The Blood-stained Saddle





"Hello, kid!" said Stratton quietly. "You awake? What's up, anyhow?"



There was a rustle in the adjoining bunk, the thud of bare feet on the

floor, and Jessup's face loomed, wedge-shaped and oddly white, through the

shadows.



"They're gone," he repeated, with a curious, nervous hesitancy of manner.



"I know. You said that before. What the devil are they doing out this time

of night?"



In drawing his weapon to him, Buck's eyes had fallen on his wrist-watch,

the radiolite hands of which indicated twenty minutes after twelve. He

awaited Jessup's reply with interest, and it struck him as unnaturally

long in coming.



"I don't rightly know," the youngster said at length. "I s'pose they must

have gone out after--the rustlers."



Buck straightened abruptly. "What!" he exclaimed. "You mean to say there's

been rustling on the Shoe-Bar?"



Again Jessup hesitated, but more briefly. "I don't know why I shouldn't

tell yuh. Everybody's wise to it, or suspects somethin'. They've got away

with quite a bunch--mostly from the pastures around Las Vegas, over near

the hills. Tex says they're greasers, but I think--" He broke off to add a

moment later in a troubled tone, "I wish to thunder he hadn't gone an'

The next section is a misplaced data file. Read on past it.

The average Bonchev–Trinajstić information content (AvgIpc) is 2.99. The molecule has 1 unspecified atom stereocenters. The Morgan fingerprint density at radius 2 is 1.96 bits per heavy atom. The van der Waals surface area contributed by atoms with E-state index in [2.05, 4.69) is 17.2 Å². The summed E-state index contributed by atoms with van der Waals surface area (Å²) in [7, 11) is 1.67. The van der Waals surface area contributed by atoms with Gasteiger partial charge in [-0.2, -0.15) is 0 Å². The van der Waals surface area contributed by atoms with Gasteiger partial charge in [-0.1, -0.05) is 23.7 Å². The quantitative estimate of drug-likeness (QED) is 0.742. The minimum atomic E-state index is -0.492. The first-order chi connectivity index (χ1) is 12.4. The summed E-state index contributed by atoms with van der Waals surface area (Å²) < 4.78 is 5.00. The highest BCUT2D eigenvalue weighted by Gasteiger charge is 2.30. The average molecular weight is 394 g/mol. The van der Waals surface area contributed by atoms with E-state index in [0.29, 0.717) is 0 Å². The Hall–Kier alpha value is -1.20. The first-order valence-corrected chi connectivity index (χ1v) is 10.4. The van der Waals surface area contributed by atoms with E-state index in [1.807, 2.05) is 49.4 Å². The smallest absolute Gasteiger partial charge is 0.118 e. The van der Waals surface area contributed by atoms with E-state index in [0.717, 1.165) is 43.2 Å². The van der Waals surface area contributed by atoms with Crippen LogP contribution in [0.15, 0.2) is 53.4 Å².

left Rick out there all alone."



Stratton remembered Las Vegas as the name of a camp down at the

southwesterly extremity of the ranch. It consisted of a one-room adobe

shack, which was occupied at certain seasons of the year by one or two

punchers, who from there could more easily look after the near-by cattle,

or ride fence, than by going back and forth every day from the ranch

headquarters.



"Who's Rick?" he asked briefly.



"Rick Bemis. He--he's one dandy fellow. We've worked together over two

years."



"H'm. How long's this rustling been going on?"



"Three or four months."



"Lost many head, have they?"



"Quite a bunch, I'd say, but I don't know. They never tell me or Rick

anythin'."



Bud's tone was bitter, and Stratton noticed it in spite of his

preoccupation. Rustling! That would account for several of the things that

had puzzled him. Rustling was possible, too, with the border-line

comparatively near, and that stretch of rough, hilly country which touched

the lower extremity of the ranch. But for the stealing to go on for three

or four months, without something drastic being done to stop it, seemed

peculiar, to say the least.



"What's been done about it?" Buck asked briefly.



"Oh, they've gone out at night a few times, but they never caught anybody

that I heard. Seems like the thieves were too slick, or else--"



He paused; Buck regarded him curiously through the faintly luminous

shadows.



"Well?" he prodded



Bud moved uneasily. "It ain't anythin' special," he returned evasively.

"All this time they never left anybody down to Las Vegas till Rick was

sent day before yesterday. I up an' told Tex straight out there'd oughta

be another fellow with him, but all he done was to bawl me out an' tell me

to mind my own business. It ain't safe, an' now they've gone out--"



Again he broke off, his voice a trifle husky with emotion. He was

evidently growing more and more worked up and alarmed for the safety of

his friend. It was plain, too, that the recent departure of the punchers

for the scene of action, instead of reassuring Bud, had greatly increased

his anxiety. Buck decided that the situation wasn't as simple as it

looked, and promptly determined on a little action.